By Michele Devlin and Mark Grey
With the crisp air upon us, the brilliant autumn light shining through quaking river birch leaves, and the faint aroma of wood smoke coming from a distant hunter’s cabin, backwoods kayaking can be one of the most enjoyable outdoor adventure sports to experience in Iowa during the fall. When summer tourists have long gone from the state’s great lakes and the children have reluctantly returned to school, nothing is more relaxing and reflective than the smooth glide of a kayak making its way silently through the wetlands, greenbelts, marshes, and lakes of northern Iowa.
Kayaking is one of the least understood outdoor sports. Many people associate kayaking only with running whitewater rapids in states like Colorado, with its abundance of raging rivers fed by the icy snow melt of tall mountain peaks in the Rockies. However, kayaking is a highly adaptable sport, with different kinds of boats designed for diverse bodies of water. Contrary to the white water image, kayaking can be a highly meditative experience, especially in a state like Iowa with its slow-moving waters and quiet wetlands. It is in Iowa that the kayaking experience can actually return to its traditional historic native roots as an outdoor mode of remote transportation and exploration.
Kayaks were originally designed 4,000 years ago by Native people of the far north, throughout what today would be Alaska, Canada and Greenland. They stretched seal skins to create narrow, single hull, flat bottom, small boats that held one or two people and their gear. Kayaks were invaluable modes of transportation for these native hunters to glide silently and easily among ice flows, through thick marshes, along rugged coasts that could not be navigated by canoes, and up through narrow inland waterways where their small size was an advantage.
Today, basic kayaking is one of the most accessible sports for people of all ages and skill levels. Kayaking is easy to learn, arguably even easier than canoeing. Kayaks are small, easy to maneuver, and agile. They are particularly well suited for exploring the many wetlands, marshes, and lakes in Iowa. The sport has also become very affordable, with simple basic kayaks often sold now in local in farm stores, discount chain stores, and sports shows for as low as $200, while higher quality advanced sea kayaks designed for rugged open-water travel can be purchased for several thousand dollars from outdoor adventure companies. Personal flotation devices and doubled-bladed kayak paddles are the only other inexpensive pieces of equipment needed to enjoy basic floating. Entire families can join in the experience, as modern basic kayaks are lightweight, often as little as 25 pounds, and can be easily transported and carried by even children and seniors. Kayaks are stable, and those used for floating small bodies of water in the backwoods have cockpits that you sit in, rather than on top of like sea kayaks, so they are also ideal to make remote hunting and fishing spots easier to reach. Some kayaks are even short enough at 8-10’ in length that they can easily fit inside an SUV or in the back of a pickup truck, making transportation almost effortless.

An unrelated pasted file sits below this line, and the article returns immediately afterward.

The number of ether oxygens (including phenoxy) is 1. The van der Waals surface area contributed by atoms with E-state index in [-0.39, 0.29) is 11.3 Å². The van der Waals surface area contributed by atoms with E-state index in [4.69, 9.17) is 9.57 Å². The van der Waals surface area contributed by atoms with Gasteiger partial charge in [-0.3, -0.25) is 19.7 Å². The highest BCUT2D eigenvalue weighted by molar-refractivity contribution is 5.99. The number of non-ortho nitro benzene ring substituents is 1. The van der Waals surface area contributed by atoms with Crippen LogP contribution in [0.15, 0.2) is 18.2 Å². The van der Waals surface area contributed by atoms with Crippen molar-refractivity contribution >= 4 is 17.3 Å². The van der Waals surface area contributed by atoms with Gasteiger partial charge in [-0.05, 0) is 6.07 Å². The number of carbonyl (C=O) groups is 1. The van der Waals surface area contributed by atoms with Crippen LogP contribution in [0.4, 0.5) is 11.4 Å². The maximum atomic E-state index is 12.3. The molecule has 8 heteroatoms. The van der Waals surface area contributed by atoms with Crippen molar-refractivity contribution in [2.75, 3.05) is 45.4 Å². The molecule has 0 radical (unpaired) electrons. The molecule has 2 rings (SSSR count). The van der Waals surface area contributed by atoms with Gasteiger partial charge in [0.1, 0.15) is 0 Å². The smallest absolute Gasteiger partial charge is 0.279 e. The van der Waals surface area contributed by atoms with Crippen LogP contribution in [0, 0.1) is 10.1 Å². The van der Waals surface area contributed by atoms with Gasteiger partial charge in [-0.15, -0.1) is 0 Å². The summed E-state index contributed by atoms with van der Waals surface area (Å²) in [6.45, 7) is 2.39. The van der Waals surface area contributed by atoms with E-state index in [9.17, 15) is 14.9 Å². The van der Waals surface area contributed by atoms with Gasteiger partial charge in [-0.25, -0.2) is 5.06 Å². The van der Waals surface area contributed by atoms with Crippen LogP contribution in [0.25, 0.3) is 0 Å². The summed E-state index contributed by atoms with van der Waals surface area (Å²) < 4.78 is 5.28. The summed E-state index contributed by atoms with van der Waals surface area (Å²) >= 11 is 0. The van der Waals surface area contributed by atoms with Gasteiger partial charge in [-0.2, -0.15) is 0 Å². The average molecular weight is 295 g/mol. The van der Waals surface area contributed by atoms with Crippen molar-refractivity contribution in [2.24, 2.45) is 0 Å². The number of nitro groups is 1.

So before the first snowflakes begin to settle in as the year closes, spend some time this fall floating through the many remote bodies of waters in northern Iowa’s backwoods on a kayak. Gliding past the thick woods of maple, oak, walnut, and cedar trees in their stunning shades of amber, gold, sage, and coral can make kayakers experience the same quiet sense of adventure that our Inuit and Aleut native neighbors felt in remote wilderness areas of the great north thousands of years ago.